The amount of time we have available every day is limited. Not every entrepreneur can put in 18-hour days — personal obligations and family life take up time, making it important that we maximize the time we do have allocated for business.
Here are five time-wasting habits that many entrepreneurs are guilty of. Eliminate these and watch your productivity increase.
1. Trying to do everything yourself.
You have to learn to delegate if you are ever going to be productive. All entrepreneurs are guilty of this at some point, especially in the beginning. You think you can handle everything — but as tasks and responsibilities stack up the weight on your shoulders becomes unbearable and everything collapses.
One of the best things I did for my company was admitting to myself that there were some things I wasn’t the best at. Delegating those tasks to other people that handled them more efficiently made a significant impact. You can’t do everything yourself, and the sooner you realize this, the better off you will be.
2. Saying ‘Yes’ to everything.
One of the hardest things to do is say no. Personally, it took me a while to learn that it was physically impossible to try to accommodate every request that was presented to me. This circles around to point number one above — I thought I could do it all. I didn’t want to disappoint anyone. If I received a request for a quick 15-minute chat, I would squeeze it in.
Looking back, all those little requests were time sucks. Instead of worrying about someone saying, “I can’t believe he said no — what a dick,” I learned to deny opportunities and requests that weren’t going to benefit my company and brand. Learning to value my time has lead to increased productivity, and while it might feel uncomfortable the first couple of times, I promise it becomes much easier after you experience first hand how eliminating time-sucking requests improve your productivity.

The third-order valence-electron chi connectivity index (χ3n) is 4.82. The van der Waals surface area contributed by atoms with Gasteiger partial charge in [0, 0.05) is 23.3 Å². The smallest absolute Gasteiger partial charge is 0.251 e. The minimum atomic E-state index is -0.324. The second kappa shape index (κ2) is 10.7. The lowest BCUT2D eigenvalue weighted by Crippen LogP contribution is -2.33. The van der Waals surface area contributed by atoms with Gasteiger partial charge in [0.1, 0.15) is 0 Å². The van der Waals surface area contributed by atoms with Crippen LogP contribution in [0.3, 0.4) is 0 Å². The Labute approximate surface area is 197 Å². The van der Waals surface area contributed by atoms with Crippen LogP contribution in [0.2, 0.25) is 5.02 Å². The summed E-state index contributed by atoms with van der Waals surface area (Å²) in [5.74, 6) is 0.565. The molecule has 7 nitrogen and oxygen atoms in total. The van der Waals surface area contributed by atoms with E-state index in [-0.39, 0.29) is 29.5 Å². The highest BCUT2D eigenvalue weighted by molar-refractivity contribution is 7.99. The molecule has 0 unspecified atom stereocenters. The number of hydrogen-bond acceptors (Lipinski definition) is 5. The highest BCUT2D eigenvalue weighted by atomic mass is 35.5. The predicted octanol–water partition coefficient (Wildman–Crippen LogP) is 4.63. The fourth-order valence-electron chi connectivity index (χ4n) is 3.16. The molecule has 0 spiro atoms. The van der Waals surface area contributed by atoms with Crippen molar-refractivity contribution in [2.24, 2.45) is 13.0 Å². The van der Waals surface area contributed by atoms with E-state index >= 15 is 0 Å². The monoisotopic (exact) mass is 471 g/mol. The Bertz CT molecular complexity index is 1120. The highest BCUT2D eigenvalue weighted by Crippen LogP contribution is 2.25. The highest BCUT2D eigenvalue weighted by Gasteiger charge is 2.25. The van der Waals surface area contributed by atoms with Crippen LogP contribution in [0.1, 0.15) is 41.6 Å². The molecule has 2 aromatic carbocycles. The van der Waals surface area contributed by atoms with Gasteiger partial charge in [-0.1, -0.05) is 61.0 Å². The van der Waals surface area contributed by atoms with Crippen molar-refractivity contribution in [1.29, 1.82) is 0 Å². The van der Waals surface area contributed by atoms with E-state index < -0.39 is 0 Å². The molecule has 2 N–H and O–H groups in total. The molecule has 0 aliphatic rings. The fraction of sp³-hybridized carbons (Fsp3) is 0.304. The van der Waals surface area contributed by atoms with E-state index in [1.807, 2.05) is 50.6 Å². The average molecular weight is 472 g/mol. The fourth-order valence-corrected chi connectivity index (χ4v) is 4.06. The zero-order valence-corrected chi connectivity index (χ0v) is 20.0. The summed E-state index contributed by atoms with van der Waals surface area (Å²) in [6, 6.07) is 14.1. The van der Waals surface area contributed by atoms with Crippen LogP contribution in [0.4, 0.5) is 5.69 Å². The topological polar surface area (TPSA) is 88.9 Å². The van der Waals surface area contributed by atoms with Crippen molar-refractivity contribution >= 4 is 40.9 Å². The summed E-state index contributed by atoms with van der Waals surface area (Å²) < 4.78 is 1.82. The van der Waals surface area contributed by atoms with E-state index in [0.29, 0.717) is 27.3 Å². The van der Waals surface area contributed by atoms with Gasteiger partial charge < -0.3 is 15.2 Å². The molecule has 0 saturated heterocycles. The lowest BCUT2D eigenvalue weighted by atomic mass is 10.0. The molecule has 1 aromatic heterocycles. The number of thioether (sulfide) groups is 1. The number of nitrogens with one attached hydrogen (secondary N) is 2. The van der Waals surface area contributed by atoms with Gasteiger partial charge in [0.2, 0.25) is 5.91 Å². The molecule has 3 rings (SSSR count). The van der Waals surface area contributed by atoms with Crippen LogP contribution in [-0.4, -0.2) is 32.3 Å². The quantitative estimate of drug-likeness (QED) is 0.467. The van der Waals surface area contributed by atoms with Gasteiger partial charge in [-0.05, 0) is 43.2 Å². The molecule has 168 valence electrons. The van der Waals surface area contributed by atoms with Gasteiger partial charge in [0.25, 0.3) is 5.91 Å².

3. Waiting for perfection.
Perfection doesn’t exist, and if you sit around waiting for it you’re going to miss the boat. When people are hung up on a task they will often say they are trying to perfect it before moving on to the next one. They are simply procrastinating.
It’s important that you understand perfection is a unicorn you most likely aren’t going to encounter. Imagine if companies such as Uber and Airbnb waited to expand into new markets until they perfected all of the working components of the business. They would still be sitting there wasting time, scratching their heads, waiting for something that wasn’t ever going to happen. Look how fast both companies have grown because they were extremely productive.
4. Allowing distractions to constantly interrupt your day.
Distractions will only interrupt your day if you let them. You have to create a work environment that provides you with some distraction-free time, allowing you to stay 100 percent focused. Every entrepreneur is going to have different distractions to deal with. Here are a few of things I do to eliminate some distractions:
No personal text replies: When I’m working I don’t reply to personal texts. It’s a time suck, but it also tells the other person that your work time isn’t valuable. Just because someone is bored at his or her desk or on a day off, it doesn’t mean you have to entertain them. When you ignore work-time texts and begin to reply to them in the evening when you are done, you will notice your mid-day interruptions will decrease significantly.
Airplane mode: If I’m working on something extremely important that requires complete focus I’ll switch my phone to airplane mode. When I simply silence my phone I still see the notification icons and I’m apt to pick it up and check emails and messages. Airplane mode prevents this and allows me to fully focus.
Block off calendar time: I have specific time blocked off on my calendar every day. When you get into this habit, you know without a doubt that you have a period of time without meetings, conference calls or distractions. This time will quickly become your most productive daily block of time.
5. Constantly refreshing your email inbox.
If you are constantly refreshing your email inbox, you are pissing away valuable time. It can become quite addictive. I suffered from this myself, and had to create a system to check and respond to emails that wouldn’t dig into my productivity.
I check my emails at set times every day and I also have someone screen them. The screening eliminates a lot of wasted time deleting junk, unsolicited requests and spam. When I do jump into my inbox it’s in and out, as I know everything waiting for me requires my attention and I fire back replies and address each one without having to waste time identifying the emails that are important. It’s a habit that isn’t easy to break, but once you do develop a system that works for you, the time saved will be very noticeable.